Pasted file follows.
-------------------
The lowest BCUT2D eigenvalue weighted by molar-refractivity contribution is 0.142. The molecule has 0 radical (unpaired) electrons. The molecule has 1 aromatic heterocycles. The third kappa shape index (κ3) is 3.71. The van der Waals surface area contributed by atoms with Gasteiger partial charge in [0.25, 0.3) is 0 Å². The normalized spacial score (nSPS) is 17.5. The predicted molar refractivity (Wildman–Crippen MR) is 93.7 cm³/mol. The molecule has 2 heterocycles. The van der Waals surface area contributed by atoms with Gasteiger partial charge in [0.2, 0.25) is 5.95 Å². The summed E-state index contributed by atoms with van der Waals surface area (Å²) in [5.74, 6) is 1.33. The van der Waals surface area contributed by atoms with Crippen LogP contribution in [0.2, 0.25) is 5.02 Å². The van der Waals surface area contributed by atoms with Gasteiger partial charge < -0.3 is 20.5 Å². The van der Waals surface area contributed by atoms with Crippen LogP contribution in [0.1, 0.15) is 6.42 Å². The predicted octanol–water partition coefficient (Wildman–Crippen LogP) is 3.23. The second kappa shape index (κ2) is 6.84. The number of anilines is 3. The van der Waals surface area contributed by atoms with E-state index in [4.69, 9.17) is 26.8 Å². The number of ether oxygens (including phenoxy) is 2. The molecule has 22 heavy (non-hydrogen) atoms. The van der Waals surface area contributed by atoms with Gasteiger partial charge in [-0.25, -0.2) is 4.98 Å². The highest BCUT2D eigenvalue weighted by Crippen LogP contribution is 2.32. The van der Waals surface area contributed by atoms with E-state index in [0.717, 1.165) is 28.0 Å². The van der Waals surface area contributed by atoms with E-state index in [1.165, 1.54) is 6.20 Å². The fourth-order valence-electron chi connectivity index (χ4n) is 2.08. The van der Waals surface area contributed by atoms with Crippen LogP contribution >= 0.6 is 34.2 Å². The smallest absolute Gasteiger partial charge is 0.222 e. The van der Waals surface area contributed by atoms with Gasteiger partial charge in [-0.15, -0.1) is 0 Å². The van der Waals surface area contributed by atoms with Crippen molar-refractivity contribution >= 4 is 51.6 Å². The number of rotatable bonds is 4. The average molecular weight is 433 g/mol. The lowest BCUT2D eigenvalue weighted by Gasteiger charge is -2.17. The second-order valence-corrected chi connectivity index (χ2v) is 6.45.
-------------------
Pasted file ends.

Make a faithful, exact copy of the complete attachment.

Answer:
The lowest BCUT2D eigenvalue weighted by molar-refractivity contribution is 0.142. The molecule has 0 radical (unpaired) electrons. The molecule has 1 aromatic heterocycles. The third kappa shape index (κ3) is 3.71. The van der Waals surface area contributed by atoms with Gasteiger partial charge in [0.25, 0.3) is 0 Å². The normalized spacial score (nSPS) is 17.5. The predicted molar refractivity (Wildman–Crippen MR) is 93.7 cm³/mol. The molecule has 2 heterocycles. The van der Waals surface area contributed by atoms with Gasteiger partial charge in [0.2, 0.25) is 5.95 Å². The summed E-state index contributed by atoms with van der Waals surface area (Å²) in [5.74, 6) is 1.33. The van der Waals surface area contributed by atoms with Crippen LogP contribution in [0.2, 0.25) is 5.02 Å². The van der Waals surface area contributed by atoms with Gasteiger partial charge < -0.3 is 20.5 Å². The van der Waals surface area contributed by atoms with Crippen LogP contribution in [0.1, 0.15) is 6.42 Å². The predicted octanol–water partition coefficient (Wildman–Crippen LogP) is 3.23. The second kappa shape index (κ2) is 6.84. The number of anilines is 3. The van der Waals surface area contributed by atoms with E-state index in [4.69, 9.17) is 26.8 Å². The number of ether oxygens (including phenoxy) is 2. The molecule has 22 heavy (non-hydrogen) atoms. The van der Waals surface area contributed by atoms with Gasteiger partial charge in [-0.25, -0.2) is 4.98 Å². The highest BCUT2D eigenvalue weighted by Crippen LogP contribution is 2.32. The van der Waals surface area contributed by atoms with E-state index in [0.717, 1.165) is 28.0 Å². The van der Waals surface area contributed by atoms with E-state index in [1.165, 1.54) is 6.20 Å². The fourth-order valence-electron chi connectivity index (χ4n) is 2.08. The van der Waals surface area contributed by atoms with Crippen LogP contribution >= 0.6 is 34.2 Å². The smallest absolute Gasteiger partial charge is 0.222 e. The van der Waals surface area contributed by atoms with Gasteiger partial charge in [-0.15, -0.1) is 0 Å². The van der Waals surface area contributed by atoms with Crippen molar-refractivity contribution >= 4 is 51.6 Å². The number of rotatable bonds is 4. The average molecular weight is 433 g/mol. The lowest BCUT2D eigenvalue weighted by Gasteiger charge is -2.17. The second-order valence-corrected chi connectivity index (χ2v) is 6.45.